Over the years, I’ve seen many giant-scale modelers suffer some sort of a failure that ended with a damaged aircraft. I have experienced a few situations myself.
While flying my Hangar 9 30cc DHC-2 Beaver, I experienced a rough takeoff when a wheel collar loosened, causing the wheel to come off. The landing-gear leg hit the ground, and the model nosed over and suffered a prop strike. With the force of the impact, the end result was a broken tailwheel mount and a broken fiberglass landing-gear fairing. Here’s how I fixed my model.
After an accident, it is important to examine your model to ensure that further damage doesn’t exist. With the Beaver’s nose over, the obvious damage was a broken propeller, a broken landing-gear fairing, and a damaged tailwheel mount.
The first order of business is to remove the cowl, the main landing gear, and the tailwheel assembly. Because my tailwheel mount, certain stringers, and balsa sheeting were damaged, I also removed some covering around the area using a sharp hobby knife. When removing the UltraCote covering, be careful to cut through only the covering and not damage the wood underneath. It is helpful to keep all the items you removed (like the stringers and balsa sheeting fragments) in small plastic bags and separate from the aircraft to avoid confusion with component replacement during the repair.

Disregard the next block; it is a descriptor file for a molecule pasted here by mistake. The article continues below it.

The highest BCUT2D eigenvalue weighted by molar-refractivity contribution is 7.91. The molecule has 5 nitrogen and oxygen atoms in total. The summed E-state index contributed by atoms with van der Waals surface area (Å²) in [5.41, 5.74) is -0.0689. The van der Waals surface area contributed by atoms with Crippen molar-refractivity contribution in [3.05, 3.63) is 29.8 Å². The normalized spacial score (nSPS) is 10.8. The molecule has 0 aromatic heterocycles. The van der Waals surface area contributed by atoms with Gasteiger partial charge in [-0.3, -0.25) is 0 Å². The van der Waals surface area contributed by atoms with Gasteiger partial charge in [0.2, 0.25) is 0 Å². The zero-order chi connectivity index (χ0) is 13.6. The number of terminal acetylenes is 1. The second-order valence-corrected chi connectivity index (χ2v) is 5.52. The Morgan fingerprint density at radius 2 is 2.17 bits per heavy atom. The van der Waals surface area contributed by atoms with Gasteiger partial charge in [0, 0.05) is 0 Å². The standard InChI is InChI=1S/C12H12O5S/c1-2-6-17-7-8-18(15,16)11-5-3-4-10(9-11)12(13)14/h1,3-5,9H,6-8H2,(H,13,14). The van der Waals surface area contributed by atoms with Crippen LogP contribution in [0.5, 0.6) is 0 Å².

At this time, I also removed the broken landing-gear fairing, which had been secured to the fuselage with a silicone-based adhesive. Using a sharp hobby knife, I peeled the adhesive away from the landing-gear fairing.
After removing all components in need of repair, inspect all visible glue joints within the engine box, internal formers, stringers, and so forth. Make a list of things to fix to guarantee that nothing gets overlooked or forgotten. I also looked at the engine crankshaft to make sure that there was no damage caused by the propeller hitting the ground. Using a wood propeller is a good thing as the majority of the impact force is absorbed when the prop breaks.
Depending on the amount of damage sustained, you might have to carefully remove damaged items from the aircraft and replace them. Though some models are over-engineered, it is important to repair models while minimizing the additional weight being added to the aircraft. Repair only what’s necessary, and keep doublers, additional reinforcement of components, and so forth to an absolute minimum. Replicate what the manufacturer has done, and if a joiner is needed, it’s wise to incorporate lightning holes.
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